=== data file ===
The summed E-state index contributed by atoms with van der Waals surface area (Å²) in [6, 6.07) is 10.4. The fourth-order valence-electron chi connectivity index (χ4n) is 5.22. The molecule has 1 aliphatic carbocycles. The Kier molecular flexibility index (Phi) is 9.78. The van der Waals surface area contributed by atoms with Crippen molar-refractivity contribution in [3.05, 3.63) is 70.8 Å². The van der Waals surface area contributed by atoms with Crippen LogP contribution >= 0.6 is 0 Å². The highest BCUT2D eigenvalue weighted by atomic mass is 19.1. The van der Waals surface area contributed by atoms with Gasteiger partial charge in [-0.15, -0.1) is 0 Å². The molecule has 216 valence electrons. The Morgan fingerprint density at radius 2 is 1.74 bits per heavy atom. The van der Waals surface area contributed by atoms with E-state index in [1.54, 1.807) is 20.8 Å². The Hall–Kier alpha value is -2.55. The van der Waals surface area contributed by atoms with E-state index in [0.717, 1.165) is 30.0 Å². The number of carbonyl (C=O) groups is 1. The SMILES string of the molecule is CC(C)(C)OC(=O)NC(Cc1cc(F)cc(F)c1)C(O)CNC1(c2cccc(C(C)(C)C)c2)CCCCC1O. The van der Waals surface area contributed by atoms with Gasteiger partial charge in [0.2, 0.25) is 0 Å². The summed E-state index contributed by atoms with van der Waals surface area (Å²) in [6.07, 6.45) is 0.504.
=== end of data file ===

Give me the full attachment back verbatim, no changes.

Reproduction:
The summed E-state index contributed by atoms with van der Waals surface area (Å²) in [6, 6.07) is 10.4. The fourth-order valence-electron chi connectivity index (χ4n) is 5.22. The molecule has 1 aliphatic carbocycles. The Kier molecular flexibility index (Phi) is 9.78. The van der Waals surface area contributed by atoms with Crippen molar-refractivity contribution in [3.05, 3.63) is 70.8 Å². The van der Waals surface area contributed by atoms with Crippen LogP contribution >= 0.6 is 0 Å². The highest BCUT2D eigenvalue weighted by atomic mass is 19.1. The van der Waals surface area contributed by atoms with Gasteiger partial charge in [-0.15, -0.1) is 0 Å². The molecule has 216 valence electrons. The Morgan fingerprint density at radius 2 is 1.74 bits per heavy atom. The van der Waals surface area contributed by atoms with E-state index in [1.54, 1.807) is 20.8 Å². The Hall–Kier alpha value is -2.55. The van der Waals surface area contributed by atoms with E-state index in [0.717, 1.165) is 30.0 Å². The number of carbonyl (C=O) groups is 1. The SMILES string of the molecule is CC(C)(C)OC(=O)NC(Cc1cc(F)cc(F)c1)C(O)CNC1(c2cccc(C(C)(C)C)c2)CCCCC1O. The van der Waals surface area contributed by atoms with Gasteiger partial charge in [0.2, 0.25) is 0 Å². The summed E-state index contributed by atoms with van der Waals surface area (Å²) in [6.07, 6.45) is 0.504.